Feeds

YouTube UK welcomes back the music

While Google says I love you, if you pay my rent

Intelligent flash storage arrays

YouTube has signed an agreement with the PRS to bring back music videos to UK users, while the US arm is busy talking to movie companies about setting up a movie rental business.

UK users of YouTube will get the music back in their lives over the next month or two as tens of thousands of videos are brought back onto the site. These will possibly be joined by the latest movies, if reports from the Wall Street Journal are to be believed.

YouTube UK has been, officially, bereft of copyrighted music since March, when the Google-owned service pulled the videos after failing to reach agreement with PRS For Music. YouTube is now stumping up a lump-sum payment for a licence running from January this year (when the last agreement expired) until 2012.

How much that lump sum is we don't know, but we do know that YouTube royalties aren't exactly generous. The NUJ's Freelance magazine reports that one of the (three) writers of Rick Astley's "Never Going To Give You Up" received $12 for his share of the 39 million views generated when that song became suddenly popular: not exactly a retirement fund.

But it's not as though YouTube is bringing in much in the way of revenue, which explains the Wall Street Journal's report that Google has been talking to movie studios about charging users for access to their latest titles on a rental basis.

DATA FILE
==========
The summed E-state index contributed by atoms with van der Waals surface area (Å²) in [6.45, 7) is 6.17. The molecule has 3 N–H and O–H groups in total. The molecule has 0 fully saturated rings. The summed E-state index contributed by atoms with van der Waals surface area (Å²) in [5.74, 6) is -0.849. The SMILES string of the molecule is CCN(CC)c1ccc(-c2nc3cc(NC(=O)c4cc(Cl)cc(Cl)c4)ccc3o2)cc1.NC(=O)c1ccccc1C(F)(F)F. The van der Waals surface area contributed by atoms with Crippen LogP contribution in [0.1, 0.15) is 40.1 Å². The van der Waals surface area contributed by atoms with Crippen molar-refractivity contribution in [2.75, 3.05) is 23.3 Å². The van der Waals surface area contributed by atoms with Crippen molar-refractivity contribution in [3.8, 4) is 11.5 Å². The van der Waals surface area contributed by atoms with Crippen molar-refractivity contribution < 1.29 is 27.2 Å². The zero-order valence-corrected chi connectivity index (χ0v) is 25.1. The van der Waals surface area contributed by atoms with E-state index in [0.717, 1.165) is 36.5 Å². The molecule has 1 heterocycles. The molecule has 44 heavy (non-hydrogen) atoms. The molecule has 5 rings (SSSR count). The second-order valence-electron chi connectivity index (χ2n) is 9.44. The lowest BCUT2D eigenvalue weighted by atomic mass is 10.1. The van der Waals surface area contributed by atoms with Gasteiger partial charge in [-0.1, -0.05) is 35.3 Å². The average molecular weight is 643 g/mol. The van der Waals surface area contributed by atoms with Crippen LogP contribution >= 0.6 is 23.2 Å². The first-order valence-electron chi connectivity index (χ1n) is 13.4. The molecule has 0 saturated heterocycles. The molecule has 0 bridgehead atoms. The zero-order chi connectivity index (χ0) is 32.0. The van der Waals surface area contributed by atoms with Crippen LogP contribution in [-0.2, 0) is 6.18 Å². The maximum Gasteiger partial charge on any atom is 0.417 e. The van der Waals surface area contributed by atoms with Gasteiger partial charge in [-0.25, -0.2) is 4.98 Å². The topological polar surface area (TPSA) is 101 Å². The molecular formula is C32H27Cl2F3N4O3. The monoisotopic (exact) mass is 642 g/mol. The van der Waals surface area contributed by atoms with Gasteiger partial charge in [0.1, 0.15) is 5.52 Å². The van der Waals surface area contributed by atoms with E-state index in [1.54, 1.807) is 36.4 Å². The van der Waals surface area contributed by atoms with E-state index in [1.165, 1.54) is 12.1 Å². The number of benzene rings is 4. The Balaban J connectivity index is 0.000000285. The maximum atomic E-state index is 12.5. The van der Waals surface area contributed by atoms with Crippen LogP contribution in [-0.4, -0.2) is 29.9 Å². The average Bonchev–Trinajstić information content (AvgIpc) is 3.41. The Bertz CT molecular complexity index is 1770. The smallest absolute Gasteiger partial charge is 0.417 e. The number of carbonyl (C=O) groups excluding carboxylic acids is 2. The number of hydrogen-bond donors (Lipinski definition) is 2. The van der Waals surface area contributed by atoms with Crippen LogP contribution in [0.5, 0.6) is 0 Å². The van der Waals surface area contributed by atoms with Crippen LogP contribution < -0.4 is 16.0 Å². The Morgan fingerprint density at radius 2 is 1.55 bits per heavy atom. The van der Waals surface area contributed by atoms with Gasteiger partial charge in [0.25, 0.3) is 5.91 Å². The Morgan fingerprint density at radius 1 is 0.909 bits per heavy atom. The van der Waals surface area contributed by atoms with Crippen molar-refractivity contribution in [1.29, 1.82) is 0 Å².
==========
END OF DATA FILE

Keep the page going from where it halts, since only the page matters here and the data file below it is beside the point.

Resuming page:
Google's last attempt to charge users for video didn't go entirely well, but since then Apple, Hulu and the games-console crowd have proved that users will pay for premium video content, and Google's recent acquisition of video-compression specialists On2 could provide a market differentiator if the YouTube brand wasn't a sufficient draw.

It's hard to imagine Mountain View actually billing anyone for anything: it's not the Google way, but if the payments to the PRS and its ilk are going to continue then revenue has to be generated from somewhere. ®

Internet Security Threat Report 2014

More from The Register

next story
Facebook pays INFINITELY MORE UK corp tax than in 2012
Thanks for the £3k, Zuck. Doh! you're IN CREDIT. Guess not
Facebook, Apple: LADIES! Why not FREEZE your EGGS? It's on the company!
No biological clockwatching when you work in Silicon Valley
Lords take revenge on REVENGE PORN publishers
Jilted Johns and Jennies with busy fingers face two years inside
Yes, yes, Steve Jobs. Look what I'VE done for you lately – Tim Cook
New iPhone biz baron points to Apple's (his) greatest successes
Happiness economics is bollocks. Oh, UK.gov just adopted it? Er ...
Opportunity doesn't knock; it costs us instead
Ex-US Navy fighter pilot MIT prof: Drones beat humans - I should know
'Missy' Cummings on UAVs, smartcars and dying from boredom
Sysadmin with EBOLA? Gartner's issued advice to debug your biz
Start hoarding cleaning supplies, analyst firm says, and assume your team will scatter
Edward who? GCHQ boss dodges Snowden topic during last speech
UK spies would rather 'walk' than do 'mass surveillance'
prev story

Whitepapers

Forging a new future with identity relationship management
Learn about ForgeRock's next generation IRM platform and how it is designed to empower CEOS's and enterprises to engage with consumers.
Why and how to choose the right cloud vendor
The benefits of cloud-based storage in your processes. Eliminate onsite, disk-based backup and archiving in favor of cloud-based data protection.
Three 1TB solid state scorchers up for grabs
Big SSDs can be expensive but think big and think free because you could be the lucky winner of one of three 1TB Samsung SSD 840 EVO drives that we’re giving away worth over £300 apiece.
Reg Reader Research: SaaS based Email and Office Productivity Tools
Read this Reg reader report which provides advice and guidance for SMBs towards the use of SaaS based email and Office productivity tools.
Security for virtualized datacentres
Legacy security solutions are inefficient due to the architectural differences between physical and virtual environments.